–> Later Marx rejects the idea of justice. He believes that philosophy is a result of the economic system in place, and justice is a part of this superstructure (philosophy) created by capitalism. In communism, there is no need for a concept of justice or injustice, since it is a perfect material practice without contradictions. 

 

Justice of Japanese Philosophy

By Haruna

I’m going to look at how Japanese philosophy and culture shaped. As the most characteristic philosophy in Japan, I researched about Bushido and Shame culture.

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Nitobe Inazo is a Japanese Ethical philosopher, agricultural economist, author, politician and educator, born in 1862 and died in 1933. He was also the founding director of the International Committee on Intellectual Cooperation. He published a book called “Bushido: The soul of Japan” (1899).  He started writing this book to let the world know how Japanese people learn morals or ethics not relying on the education of religious. He found that Bushido is  essentially building our moral obligation and ethical thinking. 

 

Bushido is found in 17th century in the Edo era, which is the ethical principle Bushi (=Samurai) believed in.  It’s based on the idea of Buddhism, Shinto, and Confucianism. The basic structure of Bushido is also from the Feudal system in 12c, the Kamakura era. But how could Bushido educate us the ethical thinking?

 

Before we go think of this question, I want to explain about the feudal system. Feudal system is the relationship between a master and warriors. Warriors sacrificed their lives to the master instead of they can get reward consisting money and the land. Although it seems like frivolity relation, it actually made a solid relation. From that, we started to respect any kind of human relationships and value other people’s perspective towards their behavior. 

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This caused “Shame culture,” (on the other hand, western countries have “Guilt culture“) according to “The Chrysanthemum and the Sword: Patterns of Japanese Culture” written by Ruth Benedict, an American anthropologist 1887 to 1948.    Image

Shame culture is a culture in which conformity of behavior is maintained through the individual’s fear of being shamed in front of people. As you learned, this is because people value other people’s perspective, we were afraid of being judged and the collapse of human relationship. And in Bushido, we respected and regarded them as just.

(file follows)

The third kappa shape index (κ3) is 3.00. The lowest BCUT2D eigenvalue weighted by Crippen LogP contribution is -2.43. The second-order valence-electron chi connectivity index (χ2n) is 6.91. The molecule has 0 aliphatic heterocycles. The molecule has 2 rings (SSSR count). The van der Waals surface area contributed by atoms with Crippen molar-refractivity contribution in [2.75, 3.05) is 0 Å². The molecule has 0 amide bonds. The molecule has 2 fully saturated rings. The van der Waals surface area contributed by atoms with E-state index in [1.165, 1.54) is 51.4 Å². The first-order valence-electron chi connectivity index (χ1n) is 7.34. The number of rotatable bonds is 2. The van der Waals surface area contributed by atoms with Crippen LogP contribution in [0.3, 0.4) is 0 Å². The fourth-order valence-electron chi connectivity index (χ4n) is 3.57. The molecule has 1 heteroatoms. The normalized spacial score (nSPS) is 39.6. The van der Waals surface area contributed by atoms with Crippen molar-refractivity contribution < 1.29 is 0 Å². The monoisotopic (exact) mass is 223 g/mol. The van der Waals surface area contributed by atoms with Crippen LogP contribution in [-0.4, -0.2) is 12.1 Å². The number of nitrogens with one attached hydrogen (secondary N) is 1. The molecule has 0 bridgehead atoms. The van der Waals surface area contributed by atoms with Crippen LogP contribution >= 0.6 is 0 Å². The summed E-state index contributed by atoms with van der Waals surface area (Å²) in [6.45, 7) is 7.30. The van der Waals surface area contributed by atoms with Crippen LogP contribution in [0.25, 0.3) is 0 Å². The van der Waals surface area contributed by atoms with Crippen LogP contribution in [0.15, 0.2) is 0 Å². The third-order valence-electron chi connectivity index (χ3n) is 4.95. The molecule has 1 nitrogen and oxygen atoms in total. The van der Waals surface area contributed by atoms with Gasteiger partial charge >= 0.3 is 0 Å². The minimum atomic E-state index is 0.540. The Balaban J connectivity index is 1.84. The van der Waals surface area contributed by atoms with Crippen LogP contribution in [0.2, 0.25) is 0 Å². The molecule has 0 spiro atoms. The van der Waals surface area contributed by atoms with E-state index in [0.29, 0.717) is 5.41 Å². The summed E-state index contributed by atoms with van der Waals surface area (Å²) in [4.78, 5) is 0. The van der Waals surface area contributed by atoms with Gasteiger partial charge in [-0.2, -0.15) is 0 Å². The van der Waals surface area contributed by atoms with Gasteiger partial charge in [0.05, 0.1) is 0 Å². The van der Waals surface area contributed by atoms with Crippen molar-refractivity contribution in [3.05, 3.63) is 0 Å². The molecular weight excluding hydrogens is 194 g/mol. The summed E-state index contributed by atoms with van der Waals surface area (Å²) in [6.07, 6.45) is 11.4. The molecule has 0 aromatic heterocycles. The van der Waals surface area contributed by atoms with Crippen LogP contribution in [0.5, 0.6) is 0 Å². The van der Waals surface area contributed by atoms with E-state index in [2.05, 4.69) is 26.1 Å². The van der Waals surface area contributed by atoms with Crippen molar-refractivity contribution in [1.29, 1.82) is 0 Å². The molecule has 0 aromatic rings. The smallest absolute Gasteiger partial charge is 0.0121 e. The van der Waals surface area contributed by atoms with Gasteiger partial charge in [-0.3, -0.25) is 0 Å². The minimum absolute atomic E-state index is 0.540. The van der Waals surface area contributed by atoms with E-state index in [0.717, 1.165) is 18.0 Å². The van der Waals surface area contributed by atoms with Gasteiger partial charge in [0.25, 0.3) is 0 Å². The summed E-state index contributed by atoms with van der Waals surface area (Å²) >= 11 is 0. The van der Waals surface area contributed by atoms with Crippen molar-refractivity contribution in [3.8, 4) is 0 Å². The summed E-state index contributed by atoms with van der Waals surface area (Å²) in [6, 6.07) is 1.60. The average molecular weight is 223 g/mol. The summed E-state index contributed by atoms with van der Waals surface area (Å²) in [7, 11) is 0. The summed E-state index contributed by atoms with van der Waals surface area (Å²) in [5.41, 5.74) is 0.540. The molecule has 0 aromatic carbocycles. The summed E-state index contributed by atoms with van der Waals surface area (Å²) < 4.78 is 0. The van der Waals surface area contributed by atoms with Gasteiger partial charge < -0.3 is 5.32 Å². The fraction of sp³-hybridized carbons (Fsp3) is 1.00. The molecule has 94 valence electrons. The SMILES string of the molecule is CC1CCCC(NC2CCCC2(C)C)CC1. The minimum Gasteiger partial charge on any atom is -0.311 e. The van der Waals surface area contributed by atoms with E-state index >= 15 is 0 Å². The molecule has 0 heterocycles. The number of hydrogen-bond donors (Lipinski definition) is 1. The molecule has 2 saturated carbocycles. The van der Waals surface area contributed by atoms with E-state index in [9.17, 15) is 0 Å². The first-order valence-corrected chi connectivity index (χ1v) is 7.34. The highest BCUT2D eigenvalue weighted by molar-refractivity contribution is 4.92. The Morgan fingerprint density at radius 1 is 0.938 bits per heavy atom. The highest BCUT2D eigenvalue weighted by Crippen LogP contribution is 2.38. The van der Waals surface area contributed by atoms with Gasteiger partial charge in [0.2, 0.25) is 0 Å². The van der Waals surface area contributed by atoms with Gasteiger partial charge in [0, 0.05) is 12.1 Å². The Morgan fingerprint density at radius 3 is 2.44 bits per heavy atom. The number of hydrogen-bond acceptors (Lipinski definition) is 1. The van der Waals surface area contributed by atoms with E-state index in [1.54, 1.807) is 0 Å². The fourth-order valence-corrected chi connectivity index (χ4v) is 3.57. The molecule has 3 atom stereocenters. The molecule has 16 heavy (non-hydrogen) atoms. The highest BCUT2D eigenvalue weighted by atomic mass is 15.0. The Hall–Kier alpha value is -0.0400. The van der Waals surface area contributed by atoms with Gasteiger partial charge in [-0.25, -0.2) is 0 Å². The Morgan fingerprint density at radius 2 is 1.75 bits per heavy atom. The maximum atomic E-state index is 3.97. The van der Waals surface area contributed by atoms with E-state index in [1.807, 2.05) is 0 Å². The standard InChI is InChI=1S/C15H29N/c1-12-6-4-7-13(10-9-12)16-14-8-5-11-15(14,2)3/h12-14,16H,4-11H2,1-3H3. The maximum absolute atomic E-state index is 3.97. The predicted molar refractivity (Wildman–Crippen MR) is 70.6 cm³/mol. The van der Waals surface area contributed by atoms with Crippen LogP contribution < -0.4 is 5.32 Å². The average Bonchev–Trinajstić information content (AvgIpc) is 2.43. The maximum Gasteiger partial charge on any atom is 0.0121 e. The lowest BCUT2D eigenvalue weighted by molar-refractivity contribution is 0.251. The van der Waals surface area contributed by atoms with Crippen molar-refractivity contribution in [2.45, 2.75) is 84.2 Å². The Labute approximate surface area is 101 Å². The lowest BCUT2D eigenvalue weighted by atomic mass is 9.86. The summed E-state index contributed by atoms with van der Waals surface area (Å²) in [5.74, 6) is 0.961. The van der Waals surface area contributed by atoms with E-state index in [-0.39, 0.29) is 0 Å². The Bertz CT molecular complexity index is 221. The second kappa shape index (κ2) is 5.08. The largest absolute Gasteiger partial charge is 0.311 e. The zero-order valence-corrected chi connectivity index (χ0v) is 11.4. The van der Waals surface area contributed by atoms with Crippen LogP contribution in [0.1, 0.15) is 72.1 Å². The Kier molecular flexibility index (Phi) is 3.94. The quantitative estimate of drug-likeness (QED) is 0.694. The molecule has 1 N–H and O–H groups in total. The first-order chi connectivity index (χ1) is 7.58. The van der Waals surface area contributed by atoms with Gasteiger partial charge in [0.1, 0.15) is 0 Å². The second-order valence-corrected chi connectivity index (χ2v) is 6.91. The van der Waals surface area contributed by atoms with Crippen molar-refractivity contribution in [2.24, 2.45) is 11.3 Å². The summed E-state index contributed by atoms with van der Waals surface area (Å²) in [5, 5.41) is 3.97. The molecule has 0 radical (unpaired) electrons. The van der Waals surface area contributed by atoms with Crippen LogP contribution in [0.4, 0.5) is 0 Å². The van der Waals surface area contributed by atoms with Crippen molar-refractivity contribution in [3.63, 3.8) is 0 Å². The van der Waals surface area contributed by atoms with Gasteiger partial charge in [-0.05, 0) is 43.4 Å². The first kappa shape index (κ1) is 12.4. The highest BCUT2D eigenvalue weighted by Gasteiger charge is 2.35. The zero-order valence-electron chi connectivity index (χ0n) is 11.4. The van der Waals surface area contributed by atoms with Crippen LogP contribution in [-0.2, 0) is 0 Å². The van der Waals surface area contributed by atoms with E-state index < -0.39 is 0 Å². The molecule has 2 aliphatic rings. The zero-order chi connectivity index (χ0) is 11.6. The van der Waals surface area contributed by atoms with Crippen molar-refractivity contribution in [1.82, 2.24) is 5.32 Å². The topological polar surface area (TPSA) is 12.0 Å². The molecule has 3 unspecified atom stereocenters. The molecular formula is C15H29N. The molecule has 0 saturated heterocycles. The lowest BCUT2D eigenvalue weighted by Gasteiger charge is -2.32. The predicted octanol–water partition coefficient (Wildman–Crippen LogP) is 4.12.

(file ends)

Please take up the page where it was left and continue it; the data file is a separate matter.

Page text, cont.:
• Loyalty 
  • Honor
  • Pride
  • courage for suicide

Thus, when people were pushed on the Shame in the public, it was thought as losing loyalty, honor and pride. Consequently people chose committing suicide to protect the just, this specific suicide in those days called “Seppuku.” (Seppuku: Ritual suicide by disembowelment carried out by samurai. Literally means “stomach cutting.” The samurai committing seppuku would shove a dagger into their stomach while another samurai acted as their second by lopping off their head.)

The importance of Japanese philosophy is not suicide. Suicide is the only way to prove their loyalty to the master, to protect honor and pride, to show their moral obligation to the society. We can conclude that people in the Edo era respect Bushido (and potentially shaped shame culture) which enforce more precious human relationships. And Inazo Nitobe argues that Bushido would probably be gone though,  however we would get westernized, the soul of Bushi never vanish from our culture.

Bibliography

http://www.doceo.co.uk/background/shame_guilt.htm

http://www.gutenberg.org/files/12096/12096-h/12096-h.htm

http://www.facts-about-japan.com/feudal-japan.html

the justice of Bushido:     http://www.sacred-texts.com/shi/bsd/bsd08.htm

 

 

 

John Rawls

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John Rawls is a contemporary, American Philosopher born in 1921 and died in 2002.

 

John Rawls was a leading figure in political philosophy therefore I don’t suggest talking about Justice without mentioning Rawls’ theories.

 

Central to Rawls’ theory of justice are the concepts of fairness and equality from behind what he calls the “original position”.

 

Rawls believed that the social contract must be drawn up from an original position in which everyone decides on the rules for society from behind a veil of ignorance.

 

The “Veil of ignorance” is an element of the way people can establish society. Essentially, it means that if an individual had no idea as to where they would fit in a social or political order, they would make decisions with the least benefitted individuals in mind. In other words, everyone would be blind of their social status.

 

From this original position, Rawls believes that two principles of justice arise. The first is the liberty principle, the idea that all people should have access to their basic liberties — freedom of speech, political freedoms, personal property and freedom from arbitrary arrest.

The second principle, the difference principle, states that inequalities in social and economic distribution must be arranged so that they provide the greatest benefit to those with the least advantage. That is, if goods are being distributed in a society, those who need them most should be given priority to receive them.

Rawls claims that we must arrive at this conclusion from the original position because we do not want factors beyond our control to dictate the opportunities we have in life. If we are born at a disadvantage, into a poor family, for example, we must be given the opportunity to overcome it in a way that puts us on equal ground with those who did not have to overcome the same obstacles.

 

Justice in Afghanistan

Afghanistan is a country, which located in central Asia, and is a part of Middle East. The official religion in Afghanistan is Islam. There were wars in Afghanistan more than 3 decades.

The effect of war: waste of Millions of dollars in questionable way, poverty, poor sanitation, lack of access to health care, and also include of murder, torture, rape.

1978- 2001 war began . Since 2002 there were lots of country that help Afghanistan for receiving justice and civil right. But there are some people who against justice, for example they are trying to not let the women to have human right even force them to do what ever they wanted to do, like as slave. The reason is, confusion in religion, those people are called Taliban. They are a big problem in Afghanistan for achieving justices.Just war theory

Augustine

354- 430. He is Christian theologian (rational study of concept of God) and philosopher.

Augustine idea that have according to justice

 

1.If you even have good reason to attack, but you need to think about sending young men to war or to die. Human life is too precious, too sacred to waste

2.So now the leaders are have the idea of the God who are responsible of what are they doing to the citizens

“For Augustine, war was a logical extension of the act of governance”